Are you finally ready to move out of the dorms and get your own place?
If so, these tips for getting your first off-campus apartment can help make the process quick and easy.
Remember, moving into your first apartment may be incredibly exciting, but it can also cause a great deal of stress and anxiety.
And that is because it’s easy to make mistakes with so little experience. Don’t fall into this trap. Here’s how to get started.
Even if you have your own car, living far away from campus is impractical, needlessly expensive, and often times stressful. Living far away, you must account for travel time when going to and from school, as well as budget for gas. Instead, stay close to campus. If you don’t have a car, there are likely to be many more transportation options available to you – like public transportation, ride sharing, or a bicycle – and your commute time between school, your apartment, and your job can be greatly reduced.
If you’re planning on moving in the near future, ask friends, colleagues, teachers, and friends of friends for any furniture, appliances, dishware, or other household items they may be willing to part with. You might be amazed at the reception you get; people are often looking for ways to get rid of old items but simply don’t know how. And in college, students are constantly moving around and upgrading, meaning there’s plenty of good items going around. Wait until after college to buy expensive furniture!
Remember to Budget
Moving into an apartment for the first-time is often a wake-up call. Unfortunately, many people fail to account for the related expenses they will be responsible for. You may have factored in your rent cost, but have you considered the cost of renters insurance, utilities, parking, furnishings, food, and other incidentals? When budgeting for your new apartment, don’t make the mistake of accommodating for the rent and nothing else. If you do, you might just find that your time as a tenant is short lived!
Research, Research, Research
Before ever moving into a new apartment, learn as much as you can about the neighborhood, the apartment itself, the surrounding communities, and what expenses you will be responsible for. The more you are able to find out, the better. Thankfully, there are many online tools to help you in this process. For example, are you attending Columbia or NYU? If so, you can browse apartments for rent in NYC using tools like ForRent. Not only can you find apartments that are close to campus, but you can find units in your price range as well. Doing your research and using the proper tools can greatly help your search process.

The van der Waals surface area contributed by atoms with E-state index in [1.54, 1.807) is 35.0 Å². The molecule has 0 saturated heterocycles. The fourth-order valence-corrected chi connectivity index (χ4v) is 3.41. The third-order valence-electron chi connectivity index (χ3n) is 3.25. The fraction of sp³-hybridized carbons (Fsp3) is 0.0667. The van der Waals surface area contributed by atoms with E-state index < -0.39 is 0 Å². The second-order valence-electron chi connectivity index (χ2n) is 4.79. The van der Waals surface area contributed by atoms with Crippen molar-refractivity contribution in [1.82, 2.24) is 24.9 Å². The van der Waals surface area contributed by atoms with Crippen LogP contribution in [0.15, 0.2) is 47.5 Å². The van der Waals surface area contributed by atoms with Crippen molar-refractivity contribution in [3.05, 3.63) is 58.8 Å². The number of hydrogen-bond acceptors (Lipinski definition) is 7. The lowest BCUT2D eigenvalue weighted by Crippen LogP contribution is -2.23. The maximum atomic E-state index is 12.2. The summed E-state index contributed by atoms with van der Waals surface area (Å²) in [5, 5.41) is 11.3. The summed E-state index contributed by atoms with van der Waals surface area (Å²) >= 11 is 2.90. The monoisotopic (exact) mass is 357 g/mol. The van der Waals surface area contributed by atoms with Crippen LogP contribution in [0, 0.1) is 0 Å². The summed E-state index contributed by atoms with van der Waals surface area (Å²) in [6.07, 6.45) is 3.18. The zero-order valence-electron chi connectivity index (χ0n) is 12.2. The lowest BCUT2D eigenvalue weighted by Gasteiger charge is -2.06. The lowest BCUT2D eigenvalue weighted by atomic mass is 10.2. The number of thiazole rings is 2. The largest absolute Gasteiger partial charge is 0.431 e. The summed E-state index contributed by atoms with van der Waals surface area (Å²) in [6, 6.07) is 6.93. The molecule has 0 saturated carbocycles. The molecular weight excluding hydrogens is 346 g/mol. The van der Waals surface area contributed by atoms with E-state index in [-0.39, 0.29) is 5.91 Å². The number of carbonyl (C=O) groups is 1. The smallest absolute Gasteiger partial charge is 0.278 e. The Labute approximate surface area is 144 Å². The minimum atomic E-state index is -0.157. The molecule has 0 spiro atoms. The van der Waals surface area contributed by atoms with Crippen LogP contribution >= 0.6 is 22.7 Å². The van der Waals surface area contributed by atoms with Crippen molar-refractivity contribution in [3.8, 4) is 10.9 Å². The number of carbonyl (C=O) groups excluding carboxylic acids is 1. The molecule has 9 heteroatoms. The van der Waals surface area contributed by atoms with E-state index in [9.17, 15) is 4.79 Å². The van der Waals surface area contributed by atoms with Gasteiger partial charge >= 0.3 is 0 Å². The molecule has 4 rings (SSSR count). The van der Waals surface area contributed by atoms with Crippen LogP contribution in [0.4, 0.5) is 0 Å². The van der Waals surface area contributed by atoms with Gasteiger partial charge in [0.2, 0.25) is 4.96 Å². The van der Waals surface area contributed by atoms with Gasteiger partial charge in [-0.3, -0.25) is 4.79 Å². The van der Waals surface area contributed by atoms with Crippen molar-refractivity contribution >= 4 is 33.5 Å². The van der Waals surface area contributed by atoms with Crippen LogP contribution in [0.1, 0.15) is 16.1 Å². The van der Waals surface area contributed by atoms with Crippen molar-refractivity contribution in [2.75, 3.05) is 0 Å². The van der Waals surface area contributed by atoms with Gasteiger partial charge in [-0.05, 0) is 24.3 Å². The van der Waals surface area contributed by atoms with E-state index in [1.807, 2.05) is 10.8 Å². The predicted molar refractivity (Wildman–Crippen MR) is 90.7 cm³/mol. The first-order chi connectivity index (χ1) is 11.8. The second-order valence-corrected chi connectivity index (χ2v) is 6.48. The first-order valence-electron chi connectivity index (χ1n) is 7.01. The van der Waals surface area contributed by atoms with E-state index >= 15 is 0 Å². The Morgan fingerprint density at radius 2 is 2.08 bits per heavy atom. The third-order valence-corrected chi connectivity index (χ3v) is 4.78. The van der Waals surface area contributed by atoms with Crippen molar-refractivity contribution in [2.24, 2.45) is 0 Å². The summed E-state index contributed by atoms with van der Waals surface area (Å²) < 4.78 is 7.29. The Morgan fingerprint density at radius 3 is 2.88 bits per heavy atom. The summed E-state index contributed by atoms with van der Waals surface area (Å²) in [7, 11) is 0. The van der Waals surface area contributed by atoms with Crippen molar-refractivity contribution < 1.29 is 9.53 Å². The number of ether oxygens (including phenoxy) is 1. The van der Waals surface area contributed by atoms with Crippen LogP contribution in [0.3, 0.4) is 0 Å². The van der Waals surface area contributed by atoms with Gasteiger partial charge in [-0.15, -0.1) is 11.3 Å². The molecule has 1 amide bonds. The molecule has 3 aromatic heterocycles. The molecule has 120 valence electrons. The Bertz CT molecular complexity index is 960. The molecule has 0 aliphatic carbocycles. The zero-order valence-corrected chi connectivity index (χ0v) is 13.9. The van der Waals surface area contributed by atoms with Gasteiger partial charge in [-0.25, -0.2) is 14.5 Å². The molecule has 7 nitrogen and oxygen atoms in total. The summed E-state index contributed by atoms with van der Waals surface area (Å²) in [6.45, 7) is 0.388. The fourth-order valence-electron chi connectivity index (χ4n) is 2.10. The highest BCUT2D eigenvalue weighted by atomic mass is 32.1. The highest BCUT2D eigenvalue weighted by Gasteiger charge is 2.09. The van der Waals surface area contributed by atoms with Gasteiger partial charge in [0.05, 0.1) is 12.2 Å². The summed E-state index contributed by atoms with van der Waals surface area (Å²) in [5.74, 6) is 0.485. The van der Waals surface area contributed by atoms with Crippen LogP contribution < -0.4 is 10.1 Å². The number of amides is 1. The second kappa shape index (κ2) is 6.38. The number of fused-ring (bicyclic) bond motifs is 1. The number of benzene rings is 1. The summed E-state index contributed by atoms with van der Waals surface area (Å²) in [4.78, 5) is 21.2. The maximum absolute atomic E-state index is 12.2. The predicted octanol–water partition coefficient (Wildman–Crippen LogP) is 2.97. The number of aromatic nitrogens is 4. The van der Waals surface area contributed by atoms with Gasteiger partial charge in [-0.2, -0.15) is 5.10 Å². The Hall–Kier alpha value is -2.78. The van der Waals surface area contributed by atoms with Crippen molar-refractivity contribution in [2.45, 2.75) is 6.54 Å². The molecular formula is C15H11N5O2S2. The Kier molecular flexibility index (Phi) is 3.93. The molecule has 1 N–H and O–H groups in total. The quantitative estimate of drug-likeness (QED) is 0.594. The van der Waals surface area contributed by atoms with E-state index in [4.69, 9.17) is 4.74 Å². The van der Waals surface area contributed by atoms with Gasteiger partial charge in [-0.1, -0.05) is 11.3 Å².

Unless your last name is Vanderbilt or Rockefeller, the odds are good that you’re going to be sharing your first off-campus apartment with a roommate (or two). Using apps like RoomSurf, a website for college students looking to find compatible roommates, can help in this process (particularly if you are relatively new to your town or city). Again, it pays to use the best tool for the job. Simply create a profile, complete the site’s user questionnaire, and RoomSurf will help pair you with like-minded individuals in your area who are a good match.
Prep, Prep, Prep
Anything that can help make your move-in date easier is worth your time! Before you pick up the keys to your new place or sign your name on the dotted line, make sure that every “t” is crossed and every “i” is dotted. Figure out what documents you’ll need, what the deposit is, how long the lease is for, what the rules of the apartment are, and what your rights as a tenant are. When it comes to moving into your first apartment, you can’t over-prepare.
In the likely event that you live with a roommate, there are steps you can take to ensure the relationship is fruitful for both of you. Just like a marriage, communication can help set realistic expectations for both parties. Discuss what your needs are, what expectations you have, and what practical concerns need to be addressed. For example, what furniture is missing? Who needs to buy what? Who is responsible for what chores? What is forbidden and permitted? By communicating with each other openly, you will be doing yourself a huge favor.
Congratulations! You’re ready for Your First Apartment.
A lack of confidence likely isn’t an issue for you; after all, most college students are ready to take on the world. However, when it comes to getting your first off-campus apartment, there’s such a thing as being too confident. Rather than rush through the process, think things through and weigh your options before making a decision – it can help you avoid preventable mistakes and ensure that your first apartment (and first paying roommate) is a good fit.